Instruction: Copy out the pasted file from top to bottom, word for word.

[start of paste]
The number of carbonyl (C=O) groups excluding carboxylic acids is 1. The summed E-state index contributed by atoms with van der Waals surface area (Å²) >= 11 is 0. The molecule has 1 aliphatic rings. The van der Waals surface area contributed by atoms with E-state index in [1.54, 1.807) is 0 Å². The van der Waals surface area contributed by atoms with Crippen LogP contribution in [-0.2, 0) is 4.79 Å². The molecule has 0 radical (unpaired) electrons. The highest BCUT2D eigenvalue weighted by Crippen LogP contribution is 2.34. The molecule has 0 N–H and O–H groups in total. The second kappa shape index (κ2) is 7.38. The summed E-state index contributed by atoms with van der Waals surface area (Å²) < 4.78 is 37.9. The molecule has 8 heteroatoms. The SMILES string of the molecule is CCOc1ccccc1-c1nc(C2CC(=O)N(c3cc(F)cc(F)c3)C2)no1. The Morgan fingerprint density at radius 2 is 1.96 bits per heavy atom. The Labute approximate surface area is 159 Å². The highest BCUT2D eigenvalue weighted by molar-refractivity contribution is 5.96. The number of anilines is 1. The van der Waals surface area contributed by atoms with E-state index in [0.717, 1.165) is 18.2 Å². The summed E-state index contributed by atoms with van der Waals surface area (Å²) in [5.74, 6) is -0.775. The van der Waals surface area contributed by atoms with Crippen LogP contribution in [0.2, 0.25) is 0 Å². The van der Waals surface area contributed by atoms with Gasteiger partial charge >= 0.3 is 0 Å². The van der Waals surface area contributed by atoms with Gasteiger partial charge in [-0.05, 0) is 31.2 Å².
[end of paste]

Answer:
The number of carbonyl (C=O) groups excluding carboxylic acids is 1. The summed E-state index contributed by atoms with van der Waals surface area (Å²) >= 11 is 0. The molecule has 1 aliphatic rings. The van der Waals surface area contributed by atoms with E-state index in [1.54, 1.807) is 0 Å². The van der Waals surface area contributed by atoms with Crippen LogP contribution in [-0.2, 0) is 4.79 Å². The molecule has 0 radical (unpaired) electrons. The highest BCUT2D eigenvalue weighted by Crippen LogP contribution is 2.34. The molecule has 0 N–H and O–H groups in total. The second kappa shape index (κ2) is 7.38. The summed E-state index contributed by atoms with van der Waals surface area (Å²) < 4.78 is 37.9. The molecule has 8 heteroatoms. The SMILES string of the molecule is CCOc1ccccc1-c1nc(C2CC(=O)N(c3cc(F)cc(F)c3)C2)no1. The Morgan fingerprint density at radius 2 is 1.96 bits per heavy atom. The Labute approximate surface area is 159 Å². The highest BCUT2D eigenvalue weighted by molar-refractivity contribution is 5.96. The number of anilines is 1. The van der Waals surface area contributed by atoms with E-state index in [0.717, 1.165) is 18.2 Å². The summed E-state index contributed by atoms with van der Waals surface area (Å²) in [5.74, 6) is -0.775. The van der Waals surface area contributed by atoms with Crippen LogP contribution in [0.2, 0.25) is 0 Å². The van der Waals surface area contributed by atoms with Gasteiger partial charge >= 0.3 is 0 Å². The van der Waals surface area contributed by atoms with Gasteiger partial charge in [-0.05, 0) is 31.2 Å².